There is a certain type of film, destined to never move beyond the art house, so challenging and unconventional in its storytelling and visual vocabulary that it needs to train the adventuresome viewer how to watch it, in the act of watching it. Carlos Reygadas's fourth feature, Post Tenebras Lux, is not that kind of film. It's at the next level: it's so challenging and unconventional that it doesn't even train us how to watch itself, but simply blasts forward and doesn't care whether or not we're hanging on. It's the sort of thing that, though it looks like a narrative film in many particulars, probably doesn't actually qualify as one, working rather as an abstraction.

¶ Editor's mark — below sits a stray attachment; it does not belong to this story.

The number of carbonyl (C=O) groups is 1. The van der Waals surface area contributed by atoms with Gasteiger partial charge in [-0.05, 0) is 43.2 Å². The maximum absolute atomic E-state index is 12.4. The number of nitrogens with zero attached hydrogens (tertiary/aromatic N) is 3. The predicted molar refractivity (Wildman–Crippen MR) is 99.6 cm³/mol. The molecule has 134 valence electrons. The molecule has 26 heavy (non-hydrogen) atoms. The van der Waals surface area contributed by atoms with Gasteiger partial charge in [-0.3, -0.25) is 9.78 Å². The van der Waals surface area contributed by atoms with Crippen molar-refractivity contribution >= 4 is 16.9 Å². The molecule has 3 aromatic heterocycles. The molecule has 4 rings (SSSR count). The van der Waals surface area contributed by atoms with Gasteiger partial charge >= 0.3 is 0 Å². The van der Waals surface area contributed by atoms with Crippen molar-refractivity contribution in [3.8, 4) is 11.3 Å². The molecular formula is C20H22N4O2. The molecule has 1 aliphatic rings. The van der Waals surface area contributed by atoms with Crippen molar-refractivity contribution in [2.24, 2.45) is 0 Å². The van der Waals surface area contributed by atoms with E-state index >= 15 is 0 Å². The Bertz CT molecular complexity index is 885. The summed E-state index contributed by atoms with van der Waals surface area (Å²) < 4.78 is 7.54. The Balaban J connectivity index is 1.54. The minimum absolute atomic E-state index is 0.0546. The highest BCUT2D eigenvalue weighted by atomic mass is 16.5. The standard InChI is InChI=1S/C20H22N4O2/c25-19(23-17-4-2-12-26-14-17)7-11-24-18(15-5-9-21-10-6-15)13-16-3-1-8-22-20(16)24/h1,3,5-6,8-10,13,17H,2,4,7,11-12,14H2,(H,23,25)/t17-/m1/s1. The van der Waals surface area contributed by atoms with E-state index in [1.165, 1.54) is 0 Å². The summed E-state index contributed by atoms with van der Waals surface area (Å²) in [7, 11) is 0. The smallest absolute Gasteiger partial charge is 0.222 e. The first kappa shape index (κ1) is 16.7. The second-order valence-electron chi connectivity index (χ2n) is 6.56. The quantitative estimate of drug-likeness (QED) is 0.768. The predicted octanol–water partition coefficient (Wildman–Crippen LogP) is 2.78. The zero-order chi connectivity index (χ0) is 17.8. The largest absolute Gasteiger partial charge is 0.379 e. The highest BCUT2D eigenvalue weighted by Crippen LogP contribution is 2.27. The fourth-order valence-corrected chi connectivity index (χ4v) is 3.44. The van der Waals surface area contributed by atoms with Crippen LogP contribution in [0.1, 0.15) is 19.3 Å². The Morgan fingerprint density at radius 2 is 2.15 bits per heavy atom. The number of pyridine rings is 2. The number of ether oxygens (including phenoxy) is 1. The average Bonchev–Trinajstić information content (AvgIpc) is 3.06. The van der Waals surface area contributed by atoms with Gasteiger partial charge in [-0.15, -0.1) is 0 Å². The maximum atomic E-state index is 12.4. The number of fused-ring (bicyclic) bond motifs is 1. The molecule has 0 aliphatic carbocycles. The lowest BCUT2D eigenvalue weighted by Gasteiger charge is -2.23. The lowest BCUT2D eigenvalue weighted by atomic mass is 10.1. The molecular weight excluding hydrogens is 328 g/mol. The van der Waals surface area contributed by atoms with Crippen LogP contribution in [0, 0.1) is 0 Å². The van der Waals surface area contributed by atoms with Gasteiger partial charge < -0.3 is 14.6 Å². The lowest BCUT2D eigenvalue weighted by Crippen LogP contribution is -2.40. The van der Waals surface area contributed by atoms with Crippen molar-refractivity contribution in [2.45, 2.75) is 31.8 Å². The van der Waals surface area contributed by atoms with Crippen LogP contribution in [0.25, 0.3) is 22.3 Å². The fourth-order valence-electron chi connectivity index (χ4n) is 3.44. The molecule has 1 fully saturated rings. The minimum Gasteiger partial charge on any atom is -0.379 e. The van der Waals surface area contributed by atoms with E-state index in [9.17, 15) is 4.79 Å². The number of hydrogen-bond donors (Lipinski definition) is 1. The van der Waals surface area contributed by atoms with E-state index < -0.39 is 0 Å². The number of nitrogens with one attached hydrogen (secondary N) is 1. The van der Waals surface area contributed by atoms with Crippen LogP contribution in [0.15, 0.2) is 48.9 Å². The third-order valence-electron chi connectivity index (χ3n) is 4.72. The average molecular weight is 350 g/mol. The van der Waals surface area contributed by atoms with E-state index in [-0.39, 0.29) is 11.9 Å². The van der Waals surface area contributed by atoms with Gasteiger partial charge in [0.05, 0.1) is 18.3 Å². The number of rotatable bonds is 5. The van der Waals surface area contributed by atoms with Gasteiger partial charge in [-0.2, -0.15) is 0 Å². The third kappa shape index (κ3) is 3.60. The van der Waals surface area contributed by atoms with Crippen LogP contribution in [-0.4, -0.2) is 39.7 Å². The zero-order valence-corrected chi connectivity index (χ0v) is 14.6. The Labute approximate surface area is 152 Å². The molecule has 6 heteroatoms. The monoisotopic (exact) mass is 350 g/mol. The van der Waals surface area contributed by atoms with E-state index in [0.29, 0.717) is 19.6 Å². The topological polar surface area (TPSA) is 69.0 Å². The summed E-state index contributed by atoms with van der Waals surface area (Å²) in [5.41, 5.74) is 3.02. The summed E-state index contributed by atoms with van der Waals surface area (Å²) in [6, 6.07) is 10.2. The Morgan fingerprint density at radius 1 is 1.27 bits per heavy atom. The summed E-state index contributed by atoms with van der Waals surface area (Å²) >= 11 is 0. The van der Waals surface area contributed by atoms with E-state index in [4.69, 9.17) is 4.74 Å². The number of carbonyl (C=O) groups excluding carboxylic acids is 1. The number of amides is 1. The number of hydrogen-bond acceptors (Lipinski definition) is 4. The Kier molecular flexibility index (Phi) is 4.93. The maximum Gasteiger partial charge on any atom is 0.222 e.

Indeed, watching it, one doesn't first think of how it relates to other movies (not even to Reygadas's own, though it spends a lot of time in the middle in a similar register to Battle in Heaven and especially Silent Light), but of how it relates to other visual art forms: in particular, the film resembles Impressionist painting in a lot of ways, mostly to do with it bends and warps the image to create a certain emotional mood not from anything to do with what is being depicted, but entirely because of how it is being depicted. Most of the exteriors are shot with a wider-than-usual lens, that has had a kind of distorting filter applied to the edges, all in a circle, and this makes anything on the edge of the frame (a frame in the 1.33:1 aspect ratio, I might add, which already puts the film comfortably on my good side) split and refract, so that it looks like any moving object is followed by its own ghost. Reygadas has suggested the intent was to make the images look as they might if you were watching them through an old windowpane, and I can definitely see what he's getting at there.